Director of Corporate Food Safety and Quality for Golden State Foods Wendy White sits down for an interview with SmartBrief. She puts her years of experience to work behind the scenes, helping to ensure pathogens don't reach the consumer end of the food chains.
Wendy White had long been interested in the public health sector when she decided to pursue a career in food safety and quality. A microbiology class White was taking as an undergraduate piqued her interest in food.
“I thought, here is a way that I can make an impact in the public health sector, where it can be preventative, and I can help people before they get sick,” she said. “The idea of that is really very intriguing to me.”
Golden State Foods is a global food manufacturing and distribution company that supplies a wide range of products for foodservice. It has four main divisions focusing on proteins, liquid products (such as condiments and salad dressings), aseptic dairy products, and produce. It has 22 distribution facilities in the United States and one in Egypt. Its manufacturing operations include four plants in the U.S. and nine overseas.
The company has been using TraceGains since 2012 to help manage documents related to food safety and quality, primarily in its liquids and aseptic dairy divisions. It uses the Supplier Compliance, Supplier Management, and Specification Management products.
SmartBrief spoke with White about her critical behind-the-scenes position protecting public health.
SB: What are the challenges of dealing with such a wide variety of products?
White: One of the challenges is that there are different pathogens in each of the different categories. You are concerned about [one set of pathogens] for beef and a whole different set of pathogens for produce. And shelf-stable liquids are very complicated, as is aseptic dairy.
You also have different levels of inspection. You have the USDA for beef, the FDA for others, and overseas they have local inspections. That adds complexity.
On the other hand, there are advantages, and that has to do with sharing best practices. Somebody is always doing something better than you are, and we have done a lot of cross-pollination to learn from the different categories, so we are building strength across the enterprise.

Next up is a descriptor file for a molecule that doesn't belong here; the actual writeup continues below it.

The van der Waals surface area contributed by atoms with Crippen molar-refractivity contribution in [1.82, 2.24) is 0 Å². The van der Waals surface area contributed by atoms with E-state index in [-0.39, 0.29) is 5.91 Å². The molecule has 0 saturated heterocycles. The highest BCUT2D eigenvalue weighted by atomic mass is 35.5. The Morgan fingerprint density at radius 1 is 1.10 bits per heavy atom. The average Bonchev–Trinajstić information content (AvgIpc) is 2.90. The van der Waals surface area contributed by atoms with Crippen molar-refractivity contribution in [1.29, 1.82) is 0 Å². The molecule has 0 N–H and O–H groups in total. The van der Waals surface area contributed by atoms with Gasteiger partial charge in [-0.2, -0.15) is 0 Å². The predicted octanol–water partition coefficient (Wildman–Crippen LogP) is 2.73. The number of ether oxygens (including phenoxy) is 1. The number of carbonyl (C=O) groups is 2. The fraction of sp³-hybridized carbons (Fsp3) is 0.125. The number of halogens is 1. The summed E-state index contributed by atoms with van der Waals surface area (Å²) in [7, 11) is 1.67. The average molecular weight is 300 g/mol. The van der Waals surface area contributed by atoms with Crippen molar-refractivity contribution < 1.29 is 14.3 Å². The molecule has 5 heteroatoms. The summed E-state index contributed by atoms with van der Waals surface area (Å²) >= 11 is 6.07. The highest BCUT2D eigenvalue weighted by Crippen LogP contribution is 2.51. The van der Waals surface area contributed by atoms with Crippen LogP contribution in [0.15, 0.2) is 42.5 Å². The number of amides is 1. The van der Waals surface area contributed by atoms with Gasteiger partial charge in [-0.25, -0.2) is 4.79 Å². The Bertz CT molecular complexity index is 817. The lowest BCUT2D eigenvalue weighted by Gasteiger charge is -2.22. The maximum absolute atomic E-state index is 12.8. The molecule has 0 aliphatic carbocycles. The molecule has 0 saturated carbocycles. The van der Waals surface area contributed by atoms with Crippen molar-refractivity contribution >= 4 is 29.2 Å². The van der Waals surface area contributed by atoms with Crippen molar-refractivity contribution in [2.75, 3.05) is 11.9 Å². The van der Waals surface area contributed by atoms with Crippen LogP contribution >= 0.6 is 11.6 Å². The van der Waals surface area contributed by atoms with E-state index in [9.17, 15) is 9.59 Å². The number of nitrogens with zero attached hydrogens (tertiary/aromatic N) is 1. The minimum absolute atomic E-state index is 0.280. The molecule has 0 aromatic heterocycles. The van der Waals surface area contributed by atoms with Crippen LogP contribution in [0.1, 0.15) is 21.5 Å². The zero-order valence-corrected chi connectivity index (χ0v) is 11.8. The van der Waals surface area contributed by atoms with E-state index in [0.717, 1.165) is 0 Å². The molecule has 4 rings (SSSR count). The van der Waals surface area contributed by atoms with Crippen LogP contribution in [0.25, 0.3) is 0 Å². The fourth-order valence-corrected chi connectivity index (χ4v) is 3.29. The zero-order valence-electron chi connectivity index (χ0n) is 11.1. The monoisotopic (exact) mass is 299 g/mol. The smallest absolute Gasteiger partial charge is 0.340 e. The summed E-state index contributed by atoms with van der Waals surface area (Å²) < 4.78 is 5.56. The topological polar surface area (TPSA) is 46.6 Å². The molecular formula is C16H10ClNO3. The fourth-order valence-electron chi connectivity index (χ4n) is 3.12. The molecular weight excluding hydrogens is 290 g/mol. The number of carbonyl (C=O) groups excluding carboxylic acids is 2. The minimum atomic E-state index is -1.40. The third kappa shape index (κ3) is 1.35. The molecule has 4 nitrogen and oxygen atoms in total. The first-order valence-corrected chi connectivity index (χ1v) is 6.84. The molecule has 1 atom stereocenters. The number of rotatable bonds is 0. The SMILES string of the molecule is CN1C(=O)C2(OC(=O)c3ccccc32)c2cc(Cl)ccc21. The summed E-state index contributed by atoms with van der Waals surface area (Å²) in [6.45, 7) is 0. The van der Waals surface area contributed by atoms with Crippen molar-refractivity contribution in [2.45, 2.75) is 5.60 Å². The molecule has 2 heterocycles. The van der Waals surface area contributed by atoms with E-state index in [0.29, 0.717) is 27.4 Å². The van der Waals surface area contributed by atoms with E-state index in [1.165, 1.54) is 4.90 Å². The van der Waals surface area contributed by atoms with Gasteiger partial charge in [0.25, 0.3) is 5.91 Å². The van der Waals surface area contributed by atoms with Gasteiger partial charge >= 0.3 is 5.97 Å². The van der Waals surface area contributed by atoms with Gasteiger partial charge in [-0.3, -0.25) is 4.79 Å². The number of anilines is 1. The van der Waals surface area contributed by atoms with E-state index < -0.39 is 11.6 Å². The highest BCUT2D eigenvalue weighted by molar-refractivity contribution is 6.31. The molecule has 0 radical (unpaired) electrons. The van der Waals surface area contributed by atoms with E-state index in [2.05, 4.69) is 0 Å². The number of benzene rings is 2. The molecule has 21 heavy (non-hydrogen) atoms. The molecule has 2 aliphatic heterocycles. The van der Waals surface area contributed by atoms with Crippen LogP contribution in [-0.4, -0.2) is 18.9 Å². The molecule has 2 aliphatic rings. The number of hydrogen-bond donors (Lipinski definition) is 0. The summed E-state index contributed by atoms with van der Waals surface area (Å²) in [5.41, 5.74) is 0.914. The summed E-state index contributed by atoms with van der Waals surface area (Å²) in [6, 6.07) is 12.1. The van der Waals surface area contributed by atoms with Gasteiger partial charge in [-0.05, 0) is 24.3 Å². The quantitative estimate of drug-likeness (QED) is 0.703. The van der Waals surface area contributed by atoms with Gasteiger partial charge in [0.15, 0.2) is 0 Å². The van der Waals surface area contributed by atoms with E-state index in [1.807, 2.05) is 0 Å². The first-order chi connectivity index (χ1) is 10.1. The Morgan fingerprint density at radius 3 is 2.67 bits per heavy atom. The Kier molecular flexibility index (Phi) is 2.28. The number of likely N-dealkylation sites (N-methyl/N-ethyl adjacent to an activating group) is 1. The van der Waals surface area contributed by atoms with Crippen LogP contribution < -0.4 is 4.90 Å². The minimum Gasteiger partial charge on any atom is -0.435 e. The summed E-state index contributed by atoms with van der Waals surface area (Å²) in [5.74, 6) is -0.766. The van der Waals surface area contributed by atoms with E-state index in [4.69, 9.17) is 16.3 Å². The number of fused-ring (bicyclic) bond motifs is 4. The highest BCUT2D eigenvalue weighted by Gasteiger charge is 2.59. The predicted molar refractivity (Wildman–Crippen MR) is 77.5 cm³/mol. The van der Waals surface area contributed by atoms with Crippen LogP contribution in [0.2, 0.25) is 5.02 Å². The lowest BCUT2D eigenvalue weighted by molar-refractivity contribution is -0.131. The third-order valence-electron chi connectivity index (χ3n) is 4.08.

SB: What are some of the necessary people skills for your job?
White: Our field is obsessed with automation, and I think it’s a wonderful thing, but you can never take the people piece of it for granted.
The two things you need to have on your people side are vigilance and engagement. You will never be able to replace the people who are on the floor. They are the eyes in the trenches, and they see everything that goes on. They see where we could be exposed to problems, or even more importantly, potential problems.
These two skills, vigilance, and engagement, are not necessarily intuitive. Develop them through training, empowerment, and encouragement. People need to know that they have the authority to raise their hand and throw up a red flag.
SB: How have the functions of food safety and quality assurance evolved during your career?
White: I have seen large changes in our arena of quality assurance and food safety. I think the role of quality practitioners has evolved and expanded. It seems like we must expand that focus into areas such as food fraud.
And now, we are looking at areas such as social responsibility and sustainability, and I think that’s a reflection of how consumers’ expectations have changed. Their definition of quality has changed.
With all the clean labeling initiatives, there’s a big move to go to things like natural preservatives. As quality practitioners, we have to be cognizant of these things. Removing the chemical preservatives from a product is not necessarily a good thing because it might compromise the safety of the product.
SB: What are some business lessons you’ve learned from operating internationally?
White: We have found great benefit in having frequent communication with all of our international sites because we have found that a lot of emerging issues first surface in another part of the world. So if you’re in contact with your international colleagues, you have a heads-up and can start formulating your strategies before it becomes an issue in the U.S.
Understanding what the public is concerned about before you get a call from your customer about it is invaluable.
It will better prepare you for emerging hazards too. In Europe, for example, they were looking at E. coli long before we were.
SB: What advice would you have for someone just starting in food safety and quality assurance?
White: I would advise that learning does not stop at graduation. I am a big proponent of continuing education, and one of the best ways to do that is through our associations and organizations.
My two favorite organizations are the Consumer Brands Association and, of course, the International Association for Food Protection. They have an invaluable exposure to emerging issues. I can’t stress enough to network with other quality professionals, not only in academia but also in government and industry.
Shop around, and once you found an organization, get involved in it. Not only attend the meetings, but also get involved by presenting at the meetings, joining the committees, and trying to get involved in some leadership opportunities.
Often these national organizations have regional or state affiliates, and that’s a great place to start. originally published this post.
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